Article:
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First turtle nests on Loreto Beach

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Right on cue and only days after the season begun Loreto National Park have confirmed the presence of 3 turtle nests on the beaches of Loreto.

The nests have been marked and are under the surveillance of a team specifically tasked with the care and protection of sea turtles. They will be closely monitored, especially around the expected hatching time. Every effort will be made to keep them safe from predators and to ensure the tiny turtles safely reach the sea to begin their life long migrations. 

And of course, Baja California Sur is not the only place where turtles are turning up.

Yesterday PROFEPA successfully rescued and relocated a clutch of 117 Olive Ridley sea turtle eggs on a small beach in Manzanillo Bay in the state of Colima.

The eggs were deposited at the turtle camp at the University of Colima, in the municipality of Manzanillo to protect them from predators. Once hatched they will be released back to the sea.

And talking of Olive Ridley Turtles… over 30 000 Olive Ridley turtles have just arrived last week at the Sanctuary on Escobilla Beach in Oaxaca. Yes, 30 000 turtles – that’s right. It’s not a typo.

This mass landing, known as the “arribada” is a phenomenon of great biological importance for the reproduction and survival of Olive Ridley turtle. And it is a spectacular event to witness.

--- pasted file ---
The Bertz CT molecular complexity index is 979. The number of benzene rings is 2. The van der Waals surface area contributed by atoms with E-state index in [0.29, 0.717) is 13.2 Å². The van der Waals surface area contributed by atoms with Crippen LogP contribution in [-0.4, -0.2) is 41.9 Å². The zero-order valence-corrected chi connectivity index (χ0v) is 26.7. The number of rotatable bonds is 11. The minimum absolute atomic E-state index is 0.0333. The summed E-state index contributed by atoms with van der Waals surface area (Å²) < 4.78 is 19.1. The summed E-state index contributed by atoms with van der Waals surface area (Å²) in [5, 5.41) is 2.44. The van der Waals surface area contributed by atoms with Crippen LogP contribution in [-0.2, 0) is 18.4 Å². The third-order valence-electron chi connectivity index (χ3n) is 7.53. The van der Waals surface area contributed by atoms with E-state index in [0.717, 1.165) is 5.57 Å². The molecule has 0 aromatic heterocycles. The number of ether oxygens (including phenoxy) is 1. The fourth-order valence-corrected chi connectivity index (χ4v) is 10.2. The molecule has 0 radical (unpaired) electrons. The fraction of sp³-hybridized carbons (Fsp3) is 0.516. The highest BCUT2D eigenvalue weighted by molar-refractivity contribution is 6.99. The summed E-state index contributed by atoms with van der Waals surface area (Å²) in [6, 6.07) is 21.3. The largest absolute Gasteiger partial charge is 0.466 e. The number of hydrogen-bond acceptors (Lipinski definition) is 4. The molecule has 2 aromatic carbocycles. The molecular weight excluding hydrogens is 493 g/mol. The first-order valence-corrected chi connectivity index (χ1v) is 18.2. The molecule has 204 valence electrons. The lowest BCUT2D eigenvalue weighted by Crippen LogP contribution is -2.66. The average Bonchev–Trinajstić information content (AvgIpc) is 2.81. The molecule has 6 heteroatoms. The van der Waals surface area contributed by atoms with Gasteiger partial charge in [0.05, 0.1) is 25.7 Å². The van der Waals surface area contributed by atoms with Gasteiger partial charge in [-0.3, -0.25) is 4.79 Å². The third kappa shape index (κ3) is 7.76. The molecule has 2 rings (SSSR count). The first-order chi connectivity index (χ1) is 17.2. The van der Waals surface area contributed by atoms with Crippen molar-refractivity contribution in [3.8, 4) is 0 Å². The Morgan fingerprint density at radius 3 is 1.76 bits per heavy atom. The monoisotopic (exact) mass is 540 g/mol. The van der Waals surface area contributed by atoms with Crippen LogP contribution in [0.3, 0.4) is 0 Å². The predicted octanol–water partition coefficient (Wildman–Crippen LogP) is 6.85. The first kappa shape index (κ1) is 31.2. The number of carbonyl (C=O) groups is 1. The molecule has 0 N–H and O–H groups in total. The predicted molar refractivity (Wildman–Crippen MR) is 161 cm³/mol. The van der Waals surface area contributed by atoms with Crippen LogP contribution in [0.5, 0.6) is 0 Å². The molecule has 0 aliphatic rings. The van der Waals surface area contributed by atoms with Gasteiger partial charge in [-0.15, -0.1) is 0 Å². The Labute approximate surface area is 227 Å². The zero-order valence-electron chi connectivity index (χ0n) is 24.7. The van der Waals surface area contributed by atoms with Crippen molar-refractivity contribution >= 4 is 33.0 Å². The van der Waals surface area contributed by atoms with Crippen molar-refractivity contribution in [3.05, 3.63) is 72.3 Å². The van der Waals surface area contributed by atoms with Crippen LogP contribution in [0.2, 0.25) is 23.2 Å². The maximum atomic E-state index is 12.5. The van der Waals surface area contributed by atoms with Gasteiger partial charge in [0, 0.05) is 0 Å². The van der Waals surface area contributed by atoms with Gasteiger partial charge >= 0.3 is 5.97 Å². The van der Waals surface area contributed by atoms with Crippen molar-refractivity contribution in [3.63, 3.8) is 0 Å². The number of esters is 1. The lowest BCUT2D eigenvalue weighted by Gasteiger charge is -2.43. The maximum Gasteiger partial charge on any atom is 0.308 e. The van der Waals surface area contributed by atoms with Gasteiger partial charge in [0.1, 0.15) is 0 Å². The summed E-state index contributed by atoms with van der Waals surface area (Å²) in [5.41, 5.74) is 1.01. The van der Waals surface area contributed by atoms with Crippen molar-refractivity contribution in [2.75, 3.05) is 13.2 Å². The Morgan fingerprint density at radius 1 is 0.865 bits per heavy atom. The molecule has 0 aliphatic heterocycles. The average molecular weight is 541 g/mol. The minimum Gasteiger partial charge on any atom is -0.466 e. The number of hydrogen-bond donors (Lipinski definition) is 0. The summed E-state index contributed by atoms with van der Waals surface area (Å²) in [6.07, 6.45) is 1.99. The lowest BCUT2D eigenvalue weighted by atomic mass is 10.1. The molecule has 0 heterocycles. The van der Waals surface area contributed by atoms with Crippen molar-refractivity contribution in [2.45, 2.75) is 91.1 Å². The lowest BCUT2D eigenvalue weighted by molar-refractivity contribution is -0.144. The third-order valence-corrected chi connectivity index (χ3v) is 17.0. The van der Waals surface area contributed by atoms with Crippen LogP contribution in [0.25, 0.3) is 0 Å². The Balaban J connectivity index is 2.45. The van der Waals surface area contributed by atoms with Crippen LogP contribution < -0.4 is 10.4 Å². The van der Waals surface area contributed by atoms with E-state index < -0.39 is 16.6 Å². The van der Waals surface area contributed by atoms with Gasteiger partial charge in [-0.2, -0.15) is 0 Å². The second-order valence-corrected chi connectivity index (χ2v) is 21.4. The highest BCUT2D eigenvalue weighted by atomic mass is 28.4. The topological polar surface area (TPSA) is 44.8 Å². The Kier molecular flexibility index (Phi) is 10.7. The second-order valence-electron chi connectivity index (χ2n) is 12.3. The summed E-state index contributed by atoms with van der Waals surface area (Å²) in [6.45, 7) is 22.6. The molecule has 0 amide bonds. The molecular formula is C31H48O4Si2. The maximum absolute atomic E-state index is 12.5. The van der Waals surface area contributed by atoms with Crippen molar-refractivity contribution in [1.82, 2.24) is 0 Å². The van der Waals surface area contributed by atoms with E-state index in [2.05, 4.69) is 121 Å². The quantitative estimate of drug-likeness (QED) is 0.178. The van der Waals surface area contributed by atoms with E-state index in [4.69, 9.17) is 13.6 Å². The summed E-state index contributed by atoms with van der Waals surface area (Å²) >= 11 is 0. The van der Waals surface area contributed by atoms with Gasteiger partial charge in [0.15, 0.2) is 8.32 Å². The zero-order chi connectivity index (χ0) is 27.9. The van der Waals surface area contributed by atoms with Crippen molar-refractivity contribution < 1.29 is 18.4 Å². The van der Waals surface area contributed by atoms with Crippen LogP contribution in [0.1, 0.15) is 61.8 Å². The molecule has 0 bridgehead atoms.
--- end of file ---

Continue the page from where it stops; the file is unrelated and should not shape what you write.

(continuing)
This 15km strip of protected beach is the single most important location in the world for this species. Each year, there are about 1million nests, from which around 15 million tiny turtles are born. Yes, 15 million…

CONANP - Mexico’s National Commission of Natural Protected Areas do a fantastic job of co-ordinating the monitoring, surveillance and protection of the turtle nests. Visit their site to read more about it. 

And with all this talk of turtles Cabo’s Head of Ecology and Environment, Luis Emilio de Loza, has decided that it is high time for Cabo to have a Sea Turtle Museum.

Turtles are a just one of the many natural maritime attractions that attract over 2 million visitors a year to Cabo. And given the success of the Whale Museum in La Paz, a public spot for the story of Sea Turtles would be ideal for the area.

De Loza believes the perfect location for such a project would be as a part of Cabo’s Natural History Museum – which is currently under renovations, so the timing is perfect.

He is hopeful that a Sea Turtle Museum will become a reality later this year..

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